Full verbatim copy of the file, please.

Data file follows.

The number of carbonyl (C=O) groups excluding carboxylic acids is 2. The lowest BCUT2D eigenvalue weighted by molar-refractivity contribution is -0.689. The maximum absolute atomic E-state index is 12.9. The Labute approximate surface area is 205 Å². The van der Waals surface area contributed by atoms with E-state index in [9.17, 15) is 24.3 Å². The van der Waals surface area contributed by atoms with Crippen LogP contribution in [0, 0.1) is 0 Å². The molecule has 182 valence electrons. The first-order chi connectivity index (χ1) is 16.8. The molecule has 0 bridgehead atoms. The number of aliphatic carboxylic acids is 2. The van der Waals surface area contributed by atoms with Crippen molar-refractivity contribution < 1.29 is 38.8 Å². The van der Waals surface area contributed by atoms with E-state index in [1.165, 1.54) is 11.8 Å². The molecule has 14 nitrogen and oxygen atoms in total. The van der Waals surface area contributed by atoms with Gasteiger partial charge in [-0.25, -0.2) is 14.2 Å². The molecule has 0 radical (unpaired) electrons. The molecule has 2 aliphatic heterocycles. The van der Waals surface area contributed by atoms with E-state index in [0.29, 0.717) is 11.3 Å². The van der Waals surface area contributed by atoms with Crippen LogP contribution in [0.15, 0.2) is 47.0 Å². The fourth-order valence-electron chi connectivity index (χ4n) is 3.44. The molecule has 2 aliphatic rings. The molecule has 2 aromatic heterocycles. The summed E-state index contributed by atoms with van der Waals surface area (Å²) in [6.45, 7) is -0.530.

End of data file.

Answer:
The number of carbonyl (C=O) groups excluding carboxylic acids is 2. The lowest BCUT2D eigenvalue weighted by molar-refractivity contribution is -0.689. The maximum absolute atomic E-state index is 12.9. The Labute approximate surface area is 205 Å². The van der Waals surface area contributed by atoms with E-state index in [9.17, 15) is 24.3 Å². The van der Waals surface area contributed by atoms with Crippen LogP contribution in [0, 0.1) is 0 Å². The molecule has 182 valence electrons. The first-order chi connectivity index (χ1) is 16.8. The molecule has 0 bridgehead atoms. The number of aliphatic carboxylic acids is 2. The van der Waals surface area contributed by atoms with Crippen molar-refractivity contribution < 1.29 is 38.8 Å². The van der Waals surface area contributed by atoms with E-state index in [1.165, 1.54) is 11.8 Å². The molecule has 14 nitrogen and oxygen atoms in total. The van der Waals surface area contributed by atoms with Gasteiger partial charge in [-0.25, -0.2) is 14.2 Å². The molecule has 0 radical (unpaired) electrons. The molecule has 2 aliphatic heterocycles. The van der Waals surface area contributed by atoms with E-state index in [0.29, 0.717) is 11.3 Å². The van der Waals surface area contributed by atoms with Crippen LogP contribution in [0.15, 0.2) is 47.0 Å². The fourth-order valence-electron chi connectivity index (χ4n) is 3.44. The molecule has 2 aliphatic rings. The molecule has 2 aromatic heterocycles. The summed E-state index contributed by atoms with van der Waals surface area (Å²) in [6.45, 7) is -0.530.